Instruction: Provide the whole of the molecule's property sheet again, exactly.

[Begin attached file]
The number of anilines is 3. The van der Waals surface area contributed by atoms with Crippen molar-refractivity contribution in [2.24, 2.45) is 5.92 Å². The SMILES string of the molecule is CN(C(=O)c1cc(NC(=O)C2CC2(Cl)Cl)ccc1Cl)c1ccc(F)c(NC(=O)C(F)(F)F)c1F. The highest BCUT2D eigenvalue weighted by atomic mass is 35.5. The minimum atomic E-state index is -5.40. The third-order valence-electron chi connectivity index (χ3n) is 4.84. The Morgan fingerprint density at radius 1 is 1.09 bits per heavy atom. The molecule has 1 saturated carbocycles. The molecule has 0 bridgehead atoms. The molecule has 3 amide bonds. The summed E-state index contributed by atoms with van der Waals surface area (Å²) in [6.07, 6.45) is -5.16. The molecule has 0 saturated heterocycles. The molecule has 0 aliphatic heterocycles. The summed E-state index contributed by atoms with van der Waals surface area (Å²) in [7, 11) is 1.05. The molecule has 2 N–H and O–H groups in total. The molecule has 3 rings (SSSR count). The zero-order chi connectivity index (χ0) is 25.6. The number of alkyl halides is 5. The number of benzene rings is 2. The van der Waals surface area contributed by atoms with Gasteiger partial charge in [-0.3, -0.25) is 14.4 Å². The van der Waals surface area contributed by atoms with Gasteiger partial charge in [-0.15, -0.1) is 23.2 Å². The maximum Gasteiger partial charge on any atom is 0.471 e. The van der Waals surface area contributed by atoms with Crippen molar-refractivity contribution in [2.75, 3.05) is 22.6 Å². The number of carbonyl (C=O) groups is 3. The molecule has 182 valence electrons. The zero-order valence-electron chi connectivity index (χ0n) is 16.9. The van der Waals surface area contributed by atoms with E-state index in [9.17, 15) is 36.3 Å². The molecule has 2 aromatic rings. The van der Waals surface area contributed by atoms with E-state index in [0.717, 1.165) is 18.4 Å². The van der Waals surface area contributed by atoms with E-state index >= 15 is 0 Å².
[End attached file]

The number of anilines is 3. The van der Waals surface area contributed by atoms with Crippen molar-refractivity contribution in [2.24, 2.45) is 5.92 Å². The SMILES string of the molecule is CN(C(=O)c1cc(NC(=O)C2CC2(Cl)Cl)ccc1Cl)c1ccc(F)c(NC(=O)C(F)(F)F)c1F. The highest BCUT2D eigenvalue weighted by atomic mass is 35.5. The minimum atomic E-state index is -5.40. The third-order valence-electron chi connectivity index (χ3n) is 4.84. The Morgan fingerprint density at radius 1 is 1.09 bits per heavy atom. The molecule has 1 saturated carbocycles. The molecule has 0 bridgehead atoms. The molecule has 3 amide bonds. The summed E-state index contributed by atoms with van der Waals surface area (Å²) in [6.07, 6.45) is -5.16. The molecule has 0 saturated heterocycles. The molecule has 0 aliphatic heterocycles. The summed E-state index contributed by atoms with van der Waals surface area (Å²) in [7, 11) is 1.05. The molecule has 2 N–H and O–H groups in total. The molecule has 3 rings (SSSR count). The zero-order chi connectivity index (χ0) is 25.6. The number of alkyl halides is 5. The number of benzene rings is 2. The van der Waals surface area contributed by atoms with Gasteiger partial charge in [-0.3, -0.25) is 14.4 Å². The van der Waals surface area contributed by atoms with Gasteiger partial charge in [-0.15, -0.1) is 23.2 Å². The maximum Gasteiger partial charge on any atom is 0.471 e. The van der Waals surface area contributed by atoms with Crippen molar-refractivity contribution in [2.75, 3.05) is 22.6 Å². The number of carbonyl (C=O) groups is 3. The molecule has 182 valence electrons. The zero-order valence-electron chi connectivity index (χ0n) is 16.9. The van der Waals surface area contributed by atoms with E-state index in [9.17, 15) is 36.3 Å². The molecule has 2 aromatic rings. The van der Waals surface area contributed by atoms with E-state index in [0.717, 1.165) is 18.4 Å². The van der Waals surface area contributed by atoms with E-state index >= 15 is 0 Å².